thinking about political psychology
In this volume, political psychologists take a hard look at political psychology. They pose, and then address, the kinds of tough questions that those outside the ﬁeld would be inclined to ask and those inside should be able to answer satisfactorily. Not everyone will agree with the answers the authors provide, and in some cases, the best an author can do is offer well-grounded speculations. Nonetheless, the chapters raise questions that will lead to an improved political psychology and will generate further discussion and research in the ﬁeld. The individual chapters are organized around four themes. Part I tries to deﬁne political psychology and provides an overview of the ﬁeld. Part II raises questions about theory and empirical methods in political psychology. Part III contains arguments ranging from the position that the ﬁeld is too heavily psychological to the view that it is not psychological enough. Part IV considers how political psychologists might best connect individual-level mental processes to aggregate outcomes. James H. Kuklinski is a professor in the Department of Political Science and the Institute of Government and Public Affairs at the University of Illinois at Urbana-Champaign. He has served on the boards of the American Political Science Review, the American Journal of Political Science, the Journal of Politics, Legislative Studies Quarterly, and Political Behavior, and he has published articles in these and other journals.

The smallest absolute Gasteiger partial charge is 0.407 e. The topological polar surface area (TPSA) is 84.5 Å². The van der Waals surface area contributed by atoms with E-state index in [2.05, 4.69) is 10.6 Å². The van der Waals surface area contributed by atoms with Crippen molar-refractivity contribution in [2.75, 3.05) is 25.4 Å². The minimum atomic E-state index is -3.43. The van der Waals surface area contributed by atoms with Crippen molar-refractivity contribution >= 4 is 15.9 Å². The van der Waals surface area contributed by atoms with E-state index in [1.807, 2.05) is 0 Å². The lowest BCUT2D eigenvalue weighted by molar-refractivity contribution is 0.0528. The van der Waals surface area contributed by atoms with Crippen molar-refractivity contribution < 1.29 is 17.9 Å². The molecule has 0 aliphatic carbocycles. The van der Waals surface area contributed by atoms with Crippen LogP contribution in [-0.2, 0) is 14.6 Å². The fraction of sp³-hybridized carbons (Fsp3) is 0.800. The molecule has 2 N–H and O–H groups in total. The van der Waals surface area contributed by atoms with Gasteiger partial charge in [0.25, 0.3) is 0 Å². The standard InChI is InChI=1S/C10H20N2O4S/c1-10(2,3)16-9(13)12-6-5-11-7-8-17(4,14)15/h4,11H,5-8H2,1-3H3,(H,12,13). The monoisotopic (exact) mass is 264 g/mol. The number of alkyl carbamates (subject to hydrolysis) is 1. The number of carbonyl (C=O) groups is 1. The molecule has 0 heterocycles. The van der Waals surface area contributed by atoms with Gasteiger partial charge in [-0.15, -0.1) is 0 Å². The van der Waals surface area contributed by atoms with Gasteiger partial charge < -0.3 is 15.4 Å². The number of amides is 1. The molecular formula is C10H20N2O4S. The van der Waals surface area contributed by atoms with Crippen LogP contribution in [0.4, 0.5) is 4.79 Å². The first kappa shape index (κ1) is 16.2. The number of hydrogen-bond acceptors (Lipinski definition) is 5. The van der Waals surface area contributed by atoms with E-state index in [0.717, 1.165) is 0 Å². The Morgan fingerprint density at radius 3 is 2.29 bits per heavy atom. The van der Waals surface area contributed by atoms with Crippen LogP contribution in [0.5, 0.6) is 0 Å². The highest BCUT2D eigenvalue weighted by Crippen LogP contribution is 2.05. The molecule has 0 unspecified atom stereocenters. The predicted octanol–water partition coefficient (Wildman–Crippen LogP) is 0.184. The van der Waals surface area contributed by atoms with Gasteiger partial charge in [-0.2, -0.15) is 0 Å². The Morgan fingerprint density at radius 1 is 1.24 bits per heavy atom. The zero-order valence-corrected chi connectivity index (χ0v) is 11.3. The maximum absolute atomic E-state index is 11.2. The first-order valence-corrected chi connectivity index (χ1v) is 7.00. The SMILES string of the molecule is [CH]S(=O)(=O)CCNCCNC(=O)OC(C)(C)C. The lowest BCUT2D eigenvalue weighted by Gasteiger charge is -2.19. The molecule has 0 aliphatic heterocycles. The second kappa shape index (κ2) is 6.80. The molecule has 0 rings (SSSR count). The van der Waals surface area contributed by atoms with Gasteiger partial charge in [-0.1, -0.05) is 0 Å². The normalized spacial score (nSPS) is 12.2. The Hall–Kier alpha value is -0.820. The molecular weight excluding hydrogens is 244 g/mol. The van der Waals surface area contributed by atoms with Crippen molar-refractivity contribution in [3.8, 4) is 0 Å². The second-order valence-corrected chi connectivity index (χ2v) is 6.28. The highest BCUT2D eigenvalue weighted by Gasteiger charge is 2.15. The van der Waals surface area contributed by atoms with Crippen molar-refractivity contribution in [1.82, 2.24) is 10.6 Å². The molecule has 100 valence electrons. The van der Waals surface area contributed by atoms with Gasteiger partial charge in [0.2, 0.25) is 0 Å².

Cambridge Studies in Political Psychology and Public Opinion General Editors James H. Kuklinski University of Illinois, Urbana-Champaign Dennis Chong Northwestern University Editorial Board Stanley Feldman, State University of New York, Stony Brook Roger D. Masters, Dartmouth College William J. McGuire, Yale University Norbert Schwarz, Zentrum für Umfragen, Methoden und Analysen ZUMA, Mannheim, FRG David O. Sears, University of California, Los